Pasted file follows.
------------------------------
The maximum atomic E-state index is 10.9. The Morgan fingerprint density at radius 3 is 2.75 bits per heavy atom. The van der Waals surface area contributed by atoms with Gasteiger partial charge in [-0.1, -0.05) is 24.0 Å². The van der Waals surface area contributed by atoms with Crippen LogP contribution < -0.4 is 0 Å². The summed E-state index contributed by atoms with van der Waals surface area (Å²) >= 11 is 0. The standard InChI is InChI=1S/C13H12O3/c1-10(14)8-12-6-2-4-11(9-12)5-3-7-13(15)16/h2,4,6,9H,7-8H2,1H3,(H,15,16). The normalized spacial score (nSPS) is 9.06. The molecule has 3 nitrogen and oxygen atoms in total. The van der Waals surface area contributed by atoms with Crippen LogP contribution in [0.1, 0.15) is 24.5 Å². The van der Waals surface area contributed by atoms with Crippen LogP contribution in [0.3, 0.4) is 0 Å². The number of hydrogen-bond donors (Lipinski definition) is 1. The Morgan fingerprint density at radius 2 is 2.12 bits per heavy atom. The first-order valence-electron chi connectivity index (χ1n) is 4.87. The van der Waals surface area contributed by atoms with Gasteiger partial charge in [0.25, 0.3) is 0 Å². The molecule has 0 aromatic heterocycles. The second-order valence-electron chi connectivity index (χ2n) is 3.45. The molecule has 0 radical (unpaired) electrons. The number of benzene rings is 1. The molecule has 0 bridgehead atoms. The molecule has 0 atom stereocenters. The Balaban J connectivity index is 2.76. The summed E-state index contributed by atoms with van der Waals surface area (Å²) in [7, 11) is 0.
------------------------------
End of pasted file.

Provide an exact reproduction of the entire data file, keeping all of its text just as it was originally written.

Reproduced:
The maximum atomic E-state index is 10.9. The Morgan fingerprint density at radius 3 is 2.75 bits per heavy atom. The van der Waals surface area contributed by atoms with Gasteiger partial charge in [-0.1, -0.05) is 24.0 Å². The van der Waals surface area contributed by atoms with Crippen LogP contribution < -0.4 is 0 Å². The summed E-state index contributed by atoms with van der Waals surface area (Å²) >= 11 is 0. The standard InChI is InChI=1S/C13H12O3/c1-10(14)8-12-6-2-4-11(9-12)5-3-7-13(15)16/h2,4,6,9H,7-8H2,1H3,(H,15,16). The normalized spacial score (nSPS) is 9.06. The molecule has 3 nitrogen and oxygen atoms in total. The van der Waals surface area contributed by atoms with Crippen LogP contribution in [0.1, 0.15) is 24.5 Å². The van der Waals surface area contributed by atoms with Crippen LogP contribution in [0.3, 0.4) is 0 Å². The number of hydrogen-bond donors (Lipinski definition) is 1. The Morgan fingerprint density at radius 2 is 2.12 bits per heavy atom. The first-order valence-electron chi connectivity index (χ1n) is 4.87. The van der Waals surface area contributed by atoms with Gasteiger partial charge in [0.25, 0.3) is 0 Å². The molecule has 0 aromatic heterocycles. The second-order valence-electron chi connectivity index (χ2n) is 3.45. The molecule has 0 radical (unpaired) electrons. The number of benzene rings is 1. The molecule has 0 bridgehead atoms. The molecule has 0 atom stereocenters. The Balaban J connectivity index is 2.76. The summed E-state index contributed by atoms with van der Waals surface area (Å²) in [7, 11) is 0.